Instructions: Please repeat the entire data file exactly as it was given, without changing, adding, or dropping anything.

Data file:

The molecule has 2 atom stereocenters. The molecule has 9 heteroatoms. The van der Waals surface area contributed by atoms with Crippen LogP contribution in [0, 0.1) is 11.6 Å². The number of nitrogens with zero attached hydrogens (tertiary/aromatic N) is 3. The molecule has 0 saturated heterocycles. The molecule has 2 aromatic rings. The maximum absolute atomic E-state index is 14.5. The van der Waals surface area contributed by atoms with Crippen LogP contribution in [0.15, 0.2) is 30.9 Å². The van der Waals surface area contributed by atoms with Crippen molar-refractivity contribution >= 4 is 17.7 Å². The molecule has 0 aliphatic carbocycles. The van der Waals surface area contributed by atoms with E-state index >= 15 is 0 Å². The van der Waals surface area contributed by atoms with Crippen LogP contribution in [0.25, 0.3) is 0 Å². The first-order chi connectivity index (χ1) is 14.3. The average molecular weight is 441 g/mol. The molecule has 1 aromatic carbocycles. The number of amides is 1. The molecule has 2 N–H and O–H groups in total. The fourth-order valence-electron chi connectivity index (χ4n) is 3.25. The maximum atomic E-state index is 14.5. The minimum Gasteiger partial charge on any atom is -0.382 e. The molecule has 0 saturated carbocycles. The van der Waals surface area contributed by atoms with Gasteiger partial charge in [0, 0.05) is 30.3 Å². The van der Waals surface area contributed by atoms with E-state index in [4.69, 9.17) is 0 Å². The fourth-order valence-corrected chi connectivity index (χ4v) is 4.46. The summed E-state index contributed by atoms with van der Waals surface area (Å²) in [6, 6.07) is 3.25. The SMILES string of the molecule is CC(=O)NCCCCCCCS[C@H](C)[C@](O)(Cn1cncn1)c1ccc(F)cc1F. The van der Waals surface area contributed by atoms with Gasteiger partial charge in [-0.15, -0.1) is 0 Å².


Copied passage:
The molecule has 2 atom stereocenters. The molecule has 9 heteroatoms. The van der Waals surface area contributed by atoms with Crippen LogP contribution in [0, 0.1) is 11.6 Å². The number of nitrogens with zero attached hydrogens (tertiary/aromatic N) is 3. The molecule has 0 saturated heterocycles. The molecule has 2 aromatic rings. The maximum absolute atomic E-state index is 14.5. The van der Waals surface area contributed by atoms with Crippen LogP contribution in [0.15, 0.2) is 30.9 Å². The van der Waals surface area contributed by atoms with Crippen molar-refractivity contribution >= 4 is 17.7 Å². The molecule has 0 aliphatic carbocycles. The van der Waals surface area contributed by atoms with E-state index >= 15 is 0 Å². The van der Waals surface area contributed by atoms with Crippen LogP contribution in [0.25, 0.3) is 0 Å². The first-order chi connectivity index (χ1) is 14.3. The average molecular weight is 441 g/mol. The molecule has 1 aromatic carbocycles. The number of amides is 1. The molecule has 2 N–H and O–H groups in total. The fourth-order valence-electron chi connectivity index (χ4n) is 3.25. The maximum atomic E-state index is 14.5. The minimum Gasteiger partial charge on any atom is -0.382 e. The molecule has 0 saturated carbocycles. The van der Waals surface area contributed by atoms with Gasteiger partial charge in [0, 0.05) is 30.3 Å². The van der Waals surface area contributed by atoms with E-state index in [4.69, 9.17) is 0 Å². The fourth-order valence-corrected chi connectivity index (χ4v) is 4.46. The summed E-state index contributed by atoms with van der Waals surface area (Å²) in [6, 6.07) is 3.25. The SMILES string of the molecule is CC(=O)NCCCCCCCS[C@H](C)[C@](O)(Cn1cncn1)c1ccc(F)cc1F. The van der Waals surface area contributed by atoms with Gasteiger partial charge in [-0.15, -0.1) is 0 Å².